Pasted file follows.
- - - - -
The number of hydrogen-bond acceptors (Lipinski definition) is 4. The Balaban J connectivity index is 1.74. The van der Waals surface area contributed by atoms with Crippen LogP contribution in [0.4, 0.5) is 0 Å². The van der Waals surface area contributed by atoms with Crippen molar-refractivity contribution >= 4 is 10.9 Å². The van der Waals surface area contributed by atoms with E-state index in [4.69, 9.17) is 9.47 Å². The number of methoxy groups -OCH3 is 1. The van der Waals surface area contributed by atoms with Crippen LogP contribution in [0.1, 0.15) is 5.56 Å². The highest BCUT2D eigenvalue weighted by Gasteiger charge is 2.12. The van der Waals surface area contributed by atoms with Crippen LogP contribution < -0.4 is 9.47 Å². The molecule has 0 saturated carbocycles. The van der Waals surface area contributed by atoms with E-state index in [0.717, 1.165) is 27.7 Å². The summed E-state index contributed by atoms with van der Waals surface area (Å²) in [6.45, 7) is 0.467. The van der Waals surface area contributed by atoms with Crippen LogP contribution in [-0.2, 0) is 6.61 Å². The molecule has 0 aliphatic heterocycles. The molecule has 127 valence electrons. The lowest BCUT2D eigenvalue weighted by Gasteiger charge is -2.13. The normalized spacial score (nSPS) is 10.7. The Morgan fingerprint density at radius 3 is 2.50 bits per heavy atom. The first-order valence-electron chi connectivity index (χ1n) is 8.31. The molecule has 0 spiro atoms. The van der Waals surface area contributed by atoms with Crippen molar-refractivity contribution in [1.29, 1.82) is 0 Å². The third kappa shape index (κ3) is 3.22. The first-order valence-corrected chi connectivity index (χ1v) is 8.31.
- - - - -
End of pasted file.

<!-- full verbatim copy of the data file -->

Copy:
The number of hydrogen-bond acceptors (Lipinski definition) is 4. The Balaban J connectivity index is 1.74. The van der Waals surface area contributed by atoms with Crippen LogP contribution in [0.4, 0.5) is 0 Å². The van der Waals surface area contributed by atoms with Crippen molar-refractivity contribution >= 4 is 10.9 Å². The van der Waals surface area contributed by atoms with E-state index in [4.69, 9.17) is 9.47 Å². The number of methoxy groups -OCH3 is 1. The van der Waals surface area contributed by atoms with Crippen LogP contribution in [0.1, 0.15) is 5.56 Å². The highest BCUT2D eigenvalue weighted by Gasteiger charge is 2.12. The van der Waals surface area contributed by atoms with Crippen LogP contribution < -0.4 is 9.47 Å². The molecule has 0 saturated carbocycles. The van der Waals surface area contributed by atoms with E-state index in [0.717, 1.165) is 27.7 Å². The summed E-state index contributed by atoms with van der Waals surface area (Å²) in [6.45, 7) is 0.467. The van der Waals surface area contributed by atoms with Crippen LogP contribution in [-0.2, 0) is 6.61 Å². The molecule has 0 aliphatic heterocycles. The molecule has 127 valence electrons. The lowest BCUT2D eigenvalue weighted by Gasteiger charge is -2.13. The normalized spacial score (nSPS) is 10.7. The Morgan fingerprint density at radius 3 is 2.50 bits per heavy atom. The first-order valence-electron chi connectivity index (χ1n) is 8.31. The molecule has 0 spiro atoms. The van der Waals surface area contributed by atoms with Crippen molar-refractivity contribution in [1.29, 1.82) is 0 Å². The third kappa shape index (κ3) is 3.22. The first-order valence-corrected chi connectivity index (χ1v) is 8.31.